One in four participants in the latest national Driver Power survey of 61,000 people complained about their phone calls to service workshops being unanswered.
Perhaps online service booking is the answer, particularly once motor retail becomes fully connected and a customer can book into a conveniently available slot shown in the workshop management system and pay for it there and then, just as most hotel booking operates.
It need not mean the workshop missing any upsell opportunities. If hotel customers haven’t pre-purchased add-ons during the booking process, the business can count on a good proportion of them to buy drinks, dinner and a morning newspaper during their stay. Of course, a visit to a franchised workshop is a different affair, and maybe the extra cost of an air-con service or wheel alignment check is a bigger deal to the average consumer. But is there a reason the principles should be so disparate?
These thoughts struck me while I booked a first annual service for our long-term test Mazda3 2.0 Skyactiv-G Sport Nav. With previous Mazdas, I have used the online service booking system at our local Donalds Mazda dealership. Once I’ve submitted my details I’ve had a pretty prompt email from the service desk confirming the booking.
This time I decided to use old-school technology and give the service department a call mid-morning. The results were not quite so slick.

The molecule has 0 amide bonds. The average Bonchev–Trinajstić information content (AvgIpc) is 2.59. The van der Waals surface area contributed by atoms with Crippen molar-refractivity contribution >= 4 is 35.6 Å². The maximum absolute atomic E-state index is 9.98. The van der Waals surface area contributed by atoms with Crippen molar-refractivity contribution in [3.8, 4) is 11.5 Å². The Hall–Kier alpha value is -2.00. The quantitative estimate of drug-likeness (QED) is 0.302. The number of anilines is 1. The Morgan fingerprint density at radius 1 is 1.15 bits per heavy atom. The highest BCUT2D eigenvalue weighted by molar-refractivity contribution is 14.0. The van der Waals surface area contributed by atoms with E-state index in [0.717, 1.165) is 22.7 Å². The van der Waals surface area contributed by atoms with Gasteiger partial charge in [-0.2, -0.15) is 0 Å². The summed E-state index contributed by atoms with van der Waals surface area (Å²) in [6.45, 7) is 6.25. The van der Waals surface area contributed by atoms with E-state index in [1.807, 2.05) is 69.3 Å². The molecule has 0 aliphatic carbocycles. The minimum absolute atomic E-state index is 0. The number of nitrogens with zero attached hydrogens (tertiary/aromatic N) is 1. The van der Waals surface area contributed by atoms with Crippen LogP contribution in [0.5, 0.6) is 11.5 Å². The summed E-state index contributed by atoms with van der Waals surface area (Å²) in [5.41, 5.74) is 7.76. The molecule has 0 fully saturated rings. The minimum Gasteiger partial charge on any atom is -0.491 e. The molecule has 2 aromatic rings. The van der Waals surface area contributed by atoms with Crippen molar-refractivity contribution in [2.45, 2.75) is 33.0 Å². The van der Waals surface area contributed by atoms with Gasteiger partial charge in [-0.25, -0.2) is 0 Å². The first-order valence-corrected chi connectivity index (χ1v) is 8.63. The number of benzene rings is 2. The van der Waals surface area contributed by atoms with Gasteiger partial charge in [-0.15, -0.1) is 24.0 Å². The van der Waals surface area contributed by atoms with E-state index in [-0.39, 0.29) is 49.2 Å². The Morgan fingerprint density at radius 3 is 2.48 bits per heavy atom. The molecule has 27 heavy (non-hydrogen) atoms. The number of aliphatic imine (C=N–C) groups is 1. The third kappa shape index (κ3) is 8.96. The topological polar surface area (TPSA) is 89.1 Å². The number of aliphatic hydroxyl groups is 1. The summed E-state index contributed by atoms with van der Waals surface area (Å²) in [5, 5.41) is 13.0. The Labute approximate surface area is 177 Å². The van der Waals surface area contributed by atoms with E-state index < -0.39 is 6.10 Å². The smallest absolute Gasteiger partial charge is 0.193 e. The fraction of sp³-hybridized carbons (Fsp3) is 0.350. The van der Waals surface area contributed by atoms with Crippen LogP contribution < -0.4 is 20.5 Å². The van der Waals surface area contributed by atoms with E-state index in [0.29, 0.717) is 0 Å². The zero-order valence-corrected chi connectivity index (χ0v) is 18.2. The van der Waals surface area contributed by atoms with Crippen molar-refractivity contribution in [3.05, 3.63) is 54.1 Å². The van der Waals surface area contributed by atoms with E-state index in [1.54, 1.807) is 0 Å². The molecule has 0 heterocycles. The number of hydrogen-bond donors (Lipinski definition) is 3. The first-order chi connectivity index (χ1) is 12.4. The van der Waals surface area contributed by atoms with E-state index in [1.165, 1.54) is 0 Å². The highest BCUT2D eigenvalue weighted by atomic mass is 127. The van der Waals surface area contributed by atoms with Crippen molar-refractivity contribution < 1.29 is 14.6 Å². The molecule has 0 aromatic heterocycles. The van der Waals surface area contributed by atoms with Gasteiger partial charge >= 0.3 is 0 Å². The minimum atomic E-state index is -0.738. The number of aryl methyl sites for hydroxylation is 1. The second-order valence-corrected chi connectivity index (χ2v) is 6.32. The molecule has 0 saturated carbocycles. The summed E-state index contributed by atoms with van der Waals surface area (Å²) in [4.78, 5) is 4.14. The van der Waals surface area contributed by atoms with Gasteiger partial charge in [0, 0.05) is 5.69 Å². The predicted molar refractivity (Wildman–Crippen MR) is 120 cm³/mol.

The call was answered by the sales department, who tried to put me through to service, but discovered all its receptionists were engaged. The sales executive offered to take my details and pass the message on, which I gratefully accepted. An hour passed without a call. Then another. I left the office late that afternoon without a call back.
The next day, 28 hours after I’d called, I called again. Again, service reception was busy. This time I left a message with a different staff member and pointed out I’d done this the day before, but heard nothing in return. That did the trick.
The service is booked, and I can forgive Donalds Mazda this slight blip because its level of customer service has been so high in the five years I’ve been a customer. But maybe next time I’ll book online.
What’s been said about the Mazda3
A helpful feature for town driving is the start-stop ‘i-stop’ system in the Mazda. Perhaps the biggest compliment I can give it is the fact that it’s hardly noticeable at
Everything the driver comes into contact with is in the right place, the right size and made of material that isn’t unpleasant, even on this bottom-of-the-range model. This one also has the smallest, least gutsy petrol engine, but it’s still nice to drive.